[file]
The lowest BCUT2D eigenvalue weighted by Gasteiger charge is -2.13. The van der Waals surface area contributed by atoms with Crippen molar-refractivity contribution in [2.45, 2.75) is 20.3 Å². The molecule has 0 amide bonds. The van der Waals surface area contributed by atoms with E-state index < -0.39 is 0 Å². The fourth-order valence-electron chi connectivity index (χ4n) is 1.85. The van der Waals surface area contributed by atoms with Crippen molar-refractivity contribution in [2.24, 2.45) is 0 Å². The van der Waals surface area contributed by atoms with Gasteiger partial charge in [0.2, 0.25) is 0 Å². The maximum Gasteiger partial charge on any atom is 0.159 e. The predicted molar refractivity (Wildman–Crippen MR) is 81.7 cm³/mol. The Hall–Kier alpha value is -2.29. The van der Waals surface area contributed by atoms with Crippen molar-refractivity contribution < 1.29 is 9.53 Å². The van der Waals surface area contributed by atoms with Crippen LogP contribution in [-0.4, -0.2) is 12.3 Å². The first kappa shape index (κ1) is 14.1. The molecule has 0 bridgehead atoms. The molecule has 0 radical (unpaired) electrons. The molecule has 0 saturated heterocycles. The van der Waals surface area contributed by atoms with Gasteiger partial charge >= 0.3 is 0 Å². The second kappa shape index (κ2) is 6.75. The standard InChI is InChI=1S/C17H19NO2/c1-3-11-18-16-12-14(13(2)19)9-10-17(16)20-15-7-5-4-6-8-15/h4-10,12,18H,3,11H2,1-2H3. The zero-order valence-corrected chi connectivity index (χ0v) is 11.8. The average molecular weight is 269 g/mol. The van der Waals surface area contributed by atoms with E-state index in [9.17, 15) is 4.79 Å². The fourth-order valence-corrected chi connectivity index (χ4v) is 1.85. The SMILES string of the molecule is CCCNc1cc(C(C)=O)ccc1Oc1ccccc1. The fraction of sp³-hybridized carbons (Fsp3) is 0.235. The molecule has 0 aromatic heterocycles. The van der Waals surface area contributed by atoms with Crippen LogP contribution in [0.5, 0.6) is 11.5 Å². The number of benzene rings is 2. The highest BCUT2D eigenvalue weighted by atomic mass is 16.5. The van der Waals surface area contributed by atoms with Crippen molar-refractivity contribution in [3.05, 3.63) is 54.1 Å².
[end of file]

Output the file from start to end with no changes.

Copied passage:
The lowest BCUT2D eigenvalue weighted by Gasteiger charge is -2.13. The van der Waals surface area contributed by atoms with Crippen molar-refractivity contribution in [2.45, 2.75) is 20.3 Å². The molecule has 0 amide bonds. The van der Waals surface area contributed by atoms with E-state index < -0.39 is 0 Å². The fourth-order valence-electron chi connectivity index (χ4n) is 1.85. The van der Waals surface area contributed by atoms with Crippen molar-refractivity contribution in [2.24, 2.45) is 0 Å². The van der Waals surface area contributed by atoms with Gasteiger partial charge in [0.2, 0.25) is 0 Å². The maximum Gasteiger partial charge on any atom is 0.159 e. The predicted molar refractivity (Wildman–Crippen MR) is 81.7 cm³/mol. The Hall–Kier alpha value is -2.29. The van der Waals surface area contributed by atoms with Crippen molar-refractivity contribution < 1.29 is 9.53 Å². The van der Waals surface area contributed by atoms with Crippen LogP contribution in [-0.4, -0.2) is 12.3 Å². The first kappa shape index (κ1) is 14.1. The molecule has 0 bridgehead atoms. The molecule has 0 radical (unpaired) electrons. The molecule has 0 saturated heterocycles. The van der Waals surface area contributed by atoms with Gasteiger partial charge >= 0.3 is 0 Å². The second kappa shape index (κ2) is 6.75. The standard InChI is InChI=1S/C17H19NO2/c1-3-11-18-16-12-14(13(2)19)9-10-17(16)20-15-7-5-4-6-8-15/h4-10,12,18H,3,11H2,1-2H3. The zero-order valence-corrected chi connectivity index (χ0v) is 11.8. The average molecular weight is 269 g/mol. The van der Waals surface area contributed by atoms with E-state index in [9.17, 15) is 4.79 Å². The fourth-order valence-corrected chi connectivity index (χ4v) is 1.85. The SMILES string of the molecule is CCCNc1cc(C(C)=O)ccc1Oc1ccccc1. The fraction of sp³-hybridized carbons (Fsp3) is 0.235. The molecule has 0 aromatic heterocycles. The van der Waals surface area contributed by atoms with Crippen LogP contribution in [0.5, 0.6) is 11.5 Å². The number of benzene rings is 2. The highest BCUT2D eigenvalue weighted by atomic mass is 16.5. The van der Waals surface area contributed by atoms with Crippen molar-refractivity contribution in [3.05, 3.63) is 54.1 Å².